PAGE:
‘Is this the kind of future we really want?’

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category icon Editorials, Opinion

A local teenager speaking out against a proposed gas station complex asked Camas officials a tough question earlier this month. 

After speaking to her environmental concerns surrounding the proposed gas station complex near Union High School, the teen urged Camas City Council members to consider the future of local youth. 

“This issue will be affecting my generation more than any of yours,” she said. “This is my future. And the big question here is — is this the kind of future we really want?”

In the face of disastrous weather events, heat waves, wildfires, flooding and species die-offs fueled by human-caused climate change, many local government officials have started to ask themselves the same question. 

And when it comes to building new gas stations — which fly in the face of climate scientists’ warning that we must stop using fossil fuels now or pay dire consequences in the not-too-distant future — several cities have already imposed limitations and moratoriums and city councilors 130 miles south of Camas in Eugene, Oregon, are considering an outright ban on new gas stations.   

The limitations make sense considering West Coast states, including Washington, have already passed legislation that effectively bans the sale of new gas-powered passenger vehicles over the next decade. By 2035, 100% of the new cars, pickup trucks and SUVs sold in Washington, Oregon and California will be zero-emissions vehicles. 

The growing popularity of electric vehicles has already taken a toll on the nation’s more than 115,000 gas stations, and the consulting group BCG predicts that 80% of conventional gas stations will shutter by 2035. 

As a city that skews heavily residential, the city of Camas should put more thought into the types of businesses and industry it allows on its limited commercial land. City leaders have not been shy about imposing business bans before — in fact, despite the fact that nearly half of Camas’ voters approved the legalization of cannabis in 2012, the Camas City Council voted in 2015 to ban the one retail cannabis shop allowed in the city limits and subsequent Council members have shown little interest in overturning that retail ban.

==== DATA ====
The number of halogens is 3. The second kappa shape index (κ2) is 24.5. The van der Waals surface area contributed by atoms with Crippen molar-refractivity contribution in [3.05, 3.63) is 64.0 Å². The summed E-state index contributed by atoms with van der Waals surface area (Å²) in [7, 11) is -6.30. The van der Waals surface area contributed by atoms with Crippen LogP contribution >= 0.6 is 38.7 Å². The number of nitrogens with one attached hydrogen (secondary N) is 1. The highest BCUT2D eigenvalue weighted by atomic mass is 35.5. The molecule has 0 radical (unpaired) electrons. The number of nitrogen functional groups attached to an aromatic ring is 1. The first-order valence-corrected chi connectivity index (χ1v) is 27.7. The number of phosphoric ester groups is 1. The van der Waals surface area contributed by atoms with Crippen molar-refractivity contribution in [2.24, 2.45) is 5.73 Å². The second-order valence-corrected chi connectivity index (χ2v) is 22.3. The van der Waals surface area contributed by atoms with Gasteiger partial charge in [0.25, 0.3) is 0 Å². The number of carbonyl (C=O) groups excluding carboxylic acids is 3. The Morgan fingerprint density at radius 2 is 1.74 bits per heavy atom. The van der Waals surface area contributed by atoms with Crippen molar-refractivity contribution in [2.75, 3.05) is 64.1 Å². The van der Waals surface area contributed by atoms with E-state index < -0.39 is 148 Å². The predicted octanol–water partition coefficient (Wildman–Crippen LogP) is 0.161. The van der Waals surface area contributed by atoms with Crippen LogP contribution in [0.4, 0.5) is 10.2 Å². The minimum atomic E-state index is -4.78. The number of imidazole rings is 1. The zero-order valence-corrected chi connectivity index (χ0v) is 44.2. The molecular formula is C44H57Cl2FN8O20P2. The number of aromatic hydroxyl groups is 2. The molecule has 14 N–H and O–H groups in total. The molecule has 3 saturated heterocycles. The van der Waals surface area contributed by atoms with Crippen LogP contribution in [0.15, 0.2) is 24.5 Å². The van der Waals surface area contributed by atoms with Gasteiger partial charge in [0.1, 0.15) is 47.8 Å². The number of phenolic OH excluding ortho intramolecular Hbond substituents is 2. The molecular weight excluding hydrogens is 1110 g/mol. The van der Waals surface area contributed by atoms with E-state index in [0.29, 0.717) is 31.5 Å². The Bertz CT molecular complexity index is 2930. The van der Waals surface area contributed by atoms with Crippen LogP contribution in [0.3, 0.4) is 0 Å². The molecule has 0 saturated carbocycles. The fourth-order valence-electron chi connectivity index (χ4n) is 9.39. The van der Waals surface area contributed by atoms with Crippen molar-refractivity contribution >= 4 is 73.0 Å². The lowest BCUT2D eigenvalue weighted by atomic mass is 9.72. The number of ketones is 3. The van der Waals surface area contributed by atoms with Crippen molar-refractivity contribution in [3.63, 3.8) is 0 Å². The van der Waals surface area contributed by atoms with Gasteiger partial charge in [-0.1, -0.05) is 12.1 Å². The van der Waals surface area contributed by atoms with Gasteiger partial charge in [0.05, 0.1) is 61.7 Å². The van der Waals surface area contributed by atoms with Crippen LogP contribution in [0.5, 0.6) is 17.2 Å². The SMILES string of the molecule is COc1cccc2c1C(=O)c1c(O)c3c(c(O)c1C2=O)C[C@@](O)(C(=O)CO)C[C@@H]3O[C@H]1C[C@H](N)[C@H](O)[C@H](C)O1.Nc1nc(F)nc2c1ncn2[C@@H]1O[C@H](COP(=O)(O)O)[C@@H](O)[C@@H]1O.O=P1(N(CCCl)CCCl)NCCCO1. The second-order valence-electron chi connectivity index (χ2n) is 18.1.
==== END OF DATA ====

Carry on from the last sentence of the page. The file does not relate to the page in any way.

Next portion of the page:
The Oregon-based climate justice advocacy nonprofit group Beyond Toxins provides several reasons why a local jurisdiction might want to ban or limit new gas stations. 

Existing gas stations pose a threat to human and environmental health and undermine state and local efforts to reduce fossil fuels,” the group notes on its page detailing why Beyond Toxins supports a gas station moratorium in Eugene. “Gas stations emit toxic air pollution linked to asthma, birth defects and cancer …. (and) frequently leak petroleum contaminating nearby groundwater, soil and air causing damage to nearby properties.” 

We already know climate change is one of the most important issues for young voters. In a 2021 Pew Research poll, 67% of the Generation Z (born after 1996) respondents said they had discussed the need to take action to curtail climate change one to two times in the past week. In comparison, only half of the respondents who identified as part of the “Boomer Generation” (those born between 1946 and 1964) said the same.   

And we’ve seen opposition to new gas stations in Camas twice in the past two years. When Camas officials were considering the approval of a conditional-use permit for a gas station-convenience store-car wash complex near Prune Hill Elementary School in August 2022, Camas residents pointed out that federal guidelines recommend building new schools at least 1,000 feet from gas stations and that, under the Environmental Protection Agency’s most recent school-siting guidelines, gas stations pose “potential hazards” including air pollution, soil contamination, groundwater contamination, vapor intrusion into structures and heavy vehicular traffic.

Fortunately for people who are worried about new development in Camas, 2024 is the perfect year to make your voices heard. The City is just beginning a planning project that will help determine what Camas will be like two decades from now. 

As the City states on its EngageCamas website: “The Our Camas 2045 Comprehensive Plan will establish a vision for growth and development and will articulate goals, objectives, policies, and actions to guide our future through 2045. The plan will also address recent changes to Washington’s Growth Management Act related to housing and climate change.”

The Post-Record will publish updates on this comprehensive planning project and alert the public to surveys, open houses and other chances to weigh in on “Our Camas 2045.” We urge everyone who cares about the future of Camas and who has concerns about the City’s environmental health, public safety, affordable housing, traffic and commercial developments to weigh in as city leaders make decisions that will impact future generations and show a clear answer to that important question: “Is this the kind of future we really want?”